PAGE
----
One Mariani project not covered in the Popsided Guitar comp. is the reformed Stems. After having excellent compilations of their stuff put out by both Citadel (Mushroom Soup, 2003) and Get Hip (Terminal Cool, 2005), as well as seeing a 2-CD reissue of the At First Sight record (2003, Warners Australia), the band released a set of newly recorded material in 2007. Listening to Headsup, you’d think The Stems had never gone away. The 10 tracks further the band’s legacy as psych garage masters, especially the riff-heavy “Liar” and the assured rocker “Hellbound Train.” Listening to this record, you can easily see why Little Steven once invited the Stems to perform at his Underground Garage festival in New York.

So are the Stems fully reformed now, can we expect another release from them sometime sooner than the 20 years which separated their first two LPs?

“We are talking about doing another recording, although I’m not sure when that will be. We’re thinking about doing something like the Flamin’ Groovies Jumpin’ in the Night record, where it’d be some favorite covers alongside some originals.”

And what might some of those covers be?

“Well, we’re talking about doing all Australian songs. ‘Friday on My Mind’ by the Easybeats is one we’re thinking of. ‘Come On,’ by the Atlantics. We’re also looking at some of the very early Bee Gees stuff, looking for something there that might be appropriate.”

Dom is also at work on a third Majestic Kelp record, one with vocals, including some Beach Boys-style harmonies. He looks to finish the album by the end of this year and hopes for an early 2009 release. And while he is taking some down-time now after a recent Stems tour, he seems never too far away from the next gig, whether it be in Australia, Europe, or at the South by Southwest festival in Austin, Texas, where the Stems performed this year and where Mariani expects to be again next Spring, either with the Stems or on his own. Prolific and diverse as he is with his music, no one should be surprised if by that time he has a totally new band trying for a sound and feel different from all his other projects.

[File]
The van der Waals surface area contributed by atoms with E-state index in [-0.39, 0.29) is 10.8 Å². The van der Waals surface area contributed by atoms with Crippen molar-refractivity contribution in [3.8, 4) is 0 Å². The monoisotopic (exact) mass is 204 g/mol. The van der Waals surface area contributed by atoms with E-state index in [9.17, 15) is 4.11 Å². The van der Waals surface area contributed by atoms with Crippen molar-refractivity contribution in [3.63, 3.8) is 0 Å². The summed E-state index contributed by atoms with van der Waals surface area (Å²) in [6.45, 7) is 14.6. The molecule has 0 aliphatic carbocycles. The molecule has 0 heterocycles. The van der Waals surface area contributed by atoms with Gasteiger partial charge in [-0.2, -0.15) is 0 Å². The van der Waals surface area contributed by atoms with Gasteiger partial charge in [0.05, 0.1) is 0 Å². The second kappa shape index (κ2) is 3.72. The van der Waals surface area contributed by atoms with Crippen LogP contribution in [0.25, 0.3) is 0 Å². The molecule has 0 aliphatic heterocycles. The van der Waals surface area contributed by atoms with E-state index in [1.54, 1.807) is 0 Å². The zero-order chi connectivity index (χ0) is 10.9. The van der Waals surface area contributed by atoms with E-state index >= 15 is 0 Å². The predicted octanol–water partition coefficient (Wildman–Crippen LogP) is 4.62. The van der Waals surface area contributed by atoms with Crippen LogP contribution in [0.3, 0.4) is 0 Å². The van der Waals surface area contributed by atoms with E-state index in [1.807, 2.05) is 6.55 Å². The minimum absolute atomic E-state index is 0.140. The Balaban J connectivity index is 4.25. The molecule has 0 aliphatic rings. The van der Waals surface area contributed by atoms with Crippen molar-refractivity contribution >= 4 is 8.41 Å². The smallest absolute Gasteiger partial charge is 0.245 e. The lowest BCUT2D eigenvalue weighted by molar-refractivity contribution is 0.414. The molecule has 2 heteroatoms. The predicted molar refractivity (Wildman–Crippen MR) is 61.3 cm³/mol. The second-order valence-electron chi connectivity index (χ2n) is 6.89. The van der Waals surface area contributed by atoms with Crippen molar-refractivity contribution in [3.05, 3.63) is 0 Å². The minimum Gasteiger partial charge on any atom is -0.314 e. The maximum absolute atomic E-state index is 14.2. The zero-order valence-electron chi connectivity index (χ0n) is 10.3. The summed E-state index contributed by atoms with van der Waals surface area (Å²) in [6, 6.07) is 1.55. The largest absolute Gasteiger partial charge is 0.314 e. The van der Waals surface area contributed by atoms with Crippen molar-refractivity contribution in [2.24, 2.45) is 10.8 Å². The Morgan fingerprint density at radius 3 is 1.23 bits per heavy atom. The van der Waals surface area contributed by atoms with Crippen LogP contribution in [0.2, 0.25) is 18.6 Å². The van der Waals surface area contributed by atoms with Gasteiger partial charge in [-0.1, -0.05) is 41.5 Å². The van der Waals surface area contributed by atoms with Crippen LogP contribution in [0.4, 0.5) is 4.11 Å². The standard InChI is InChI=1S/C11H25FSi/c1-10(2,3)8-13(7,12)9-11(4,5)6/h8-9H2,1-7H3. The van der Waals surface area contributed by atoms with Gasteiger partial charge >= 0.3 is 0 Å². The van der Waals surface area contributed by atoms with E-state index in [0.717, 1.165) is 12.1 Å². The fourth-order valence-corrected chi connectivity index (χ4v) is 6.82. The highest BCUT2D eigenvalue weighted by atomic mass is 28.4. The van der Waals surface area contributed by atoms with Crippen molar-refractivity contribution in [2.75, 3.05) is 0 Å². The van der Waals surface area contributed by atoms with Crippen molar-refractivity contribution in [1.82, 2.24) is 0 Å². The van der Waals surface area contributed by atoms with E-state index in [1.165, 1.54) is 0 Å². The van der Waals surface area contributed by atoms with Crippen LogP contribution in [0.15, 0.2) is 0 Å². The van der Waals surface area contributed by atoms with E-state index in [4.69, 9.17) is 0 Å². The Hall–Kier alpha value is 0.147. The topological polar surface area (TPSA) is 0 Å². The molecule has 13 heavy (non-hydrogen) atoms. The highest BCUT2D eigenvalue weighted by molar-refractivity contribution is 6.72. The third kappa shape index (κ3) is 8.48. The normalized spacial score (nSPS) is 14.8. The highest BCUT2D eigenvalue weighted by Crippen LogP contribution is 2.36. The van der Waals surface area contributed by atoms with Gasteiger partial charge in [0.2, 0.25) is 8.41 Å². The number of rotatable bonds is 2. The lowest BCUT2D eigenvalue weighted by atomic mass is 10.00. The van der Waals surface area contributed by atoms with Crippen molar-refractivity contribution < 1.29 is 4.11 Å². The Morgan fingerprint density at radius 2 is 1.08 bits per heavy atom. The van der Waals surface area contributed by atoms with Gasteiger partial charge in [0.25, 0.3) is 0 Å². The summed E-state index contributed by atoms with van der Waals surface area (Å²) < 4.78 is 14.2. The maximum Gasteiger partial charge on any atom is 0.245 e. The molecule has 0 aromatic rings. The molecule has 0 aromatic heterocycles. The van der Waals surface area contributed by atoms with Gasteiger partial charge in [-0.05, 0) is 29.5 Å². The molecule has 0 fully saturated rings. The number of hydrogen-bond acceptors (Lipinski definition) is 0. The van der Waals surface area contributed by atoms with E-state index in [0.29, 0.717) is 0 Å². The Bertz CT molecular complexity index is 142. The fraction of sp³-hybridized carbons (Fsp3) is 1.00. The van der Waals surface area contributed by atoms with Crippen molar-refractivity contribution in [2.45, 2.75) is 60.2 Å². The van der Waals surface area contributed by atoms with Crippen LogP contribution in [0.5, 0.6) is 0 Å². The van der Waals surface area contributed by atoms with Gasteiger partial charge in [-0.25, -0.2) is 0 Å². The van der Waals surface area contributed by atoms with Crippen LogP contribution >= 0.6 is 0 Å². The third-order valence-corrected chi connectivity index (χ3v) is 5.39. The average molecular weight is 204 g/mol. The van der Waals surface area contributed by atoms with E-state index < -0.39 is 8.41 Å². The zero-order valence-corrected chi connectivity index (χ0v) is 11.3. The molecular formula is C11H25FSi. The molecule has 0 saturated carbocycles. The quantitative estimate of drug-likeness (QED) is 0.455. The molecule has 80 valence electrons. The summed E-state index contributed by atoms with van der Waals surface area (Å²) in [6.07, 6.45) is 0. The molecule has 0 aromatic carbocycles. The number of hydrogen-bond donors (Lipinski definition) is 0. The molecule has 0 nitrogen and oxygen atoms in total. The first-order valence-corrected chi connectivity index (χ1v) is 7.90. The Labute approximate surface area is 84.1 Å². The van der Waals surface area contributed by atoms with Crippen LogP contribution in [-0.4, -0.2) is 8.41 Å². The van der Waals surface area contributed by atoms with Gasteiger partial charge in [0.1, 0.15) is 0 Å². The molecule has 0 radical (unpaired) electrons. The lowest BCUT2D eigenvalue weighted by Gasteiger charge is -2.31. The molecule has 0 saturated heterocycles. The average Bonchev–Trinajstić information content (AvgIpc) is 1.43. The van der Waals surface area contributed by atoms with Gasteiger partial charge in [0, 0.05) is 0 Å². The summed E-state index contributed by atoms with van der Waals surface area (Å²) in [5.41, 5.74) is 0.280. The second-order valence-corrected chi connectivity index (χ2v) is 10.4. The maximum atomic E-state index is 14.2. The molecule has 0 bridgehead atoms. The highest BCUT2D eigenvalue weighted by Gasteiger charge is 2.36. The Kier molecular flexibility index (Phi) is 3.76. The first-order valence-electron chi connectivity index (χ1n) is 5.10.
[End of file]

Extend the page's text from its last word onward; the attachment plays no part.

Los Chijuas

Don't know much about this band yet, and almost don't want to, just to keep the mystery intact. Excellent, odd psychedelia from Mexico. Got hipped to them via their track, "Changing the Colors of Life," on the Nuggets II box set. Took me a few years after hearing that to follow up and dig deeper, and now that I have I am a better person for it. Their late 60s album El Esquimal is cool and weird and mind-bending. The title track is a rollicking, Spanish-language version of Dylan's "The Mighty Quinn." Another cover, and perhaps the most trippy moment on the record, is their take on The Zombies's "I Love You," read as, of course, "Te Quiero" – the opening to that track is grand psychedelia and when the melody kicks in it's all trips and hooks. Several originals surround these covers, including the Spanish version of "Changing the Colors" (English language version appears on Nuggets II) and others, some of which are throwaway but a few of them gems. I know I'll eventually go in and try to find out more about this great and strange band, but for now I'm going to keep rocking El Esquimal and just ride with the enigma and with the groove.

Greenberry Woods

Just a quick entry to tell you about my Band of the Week, or month maybe. I don't how or why I've gone this long without hearing about the Greenberry Woods, but I got tipped on to them because of something else I was looking at or bought on-line, and now I have their two albums and cherish both. They formed in Maryland in the late 80s and between then and 1995 recorded two long players, Rapple Dapple and Big Money Item. Both are power pop gems, with vocal hooks around every corner and some nice distorted guitar work. Each album has filler material on it, but each also has three songs which are power pop hall-of-famers. Like just about every power pop band that has ever existed, the 'Woods owe much to Alex Chilton and Big Star, whose sound they quite clearly emulate. If you are into power pop, if you like the Posies, Guided by Voices, New Pornographers, dB's, Dwight Twilley Band, etc, etc, do what you need to do to buy the two Greenberry Woods records. After the two albums the band split up, apparently because there were too many creative forces under one roof (heard that before). Some core members went on to form Splitsville, who seem to be somethning of a camp/novelty act and who I have not yet explored. Could be a future blog.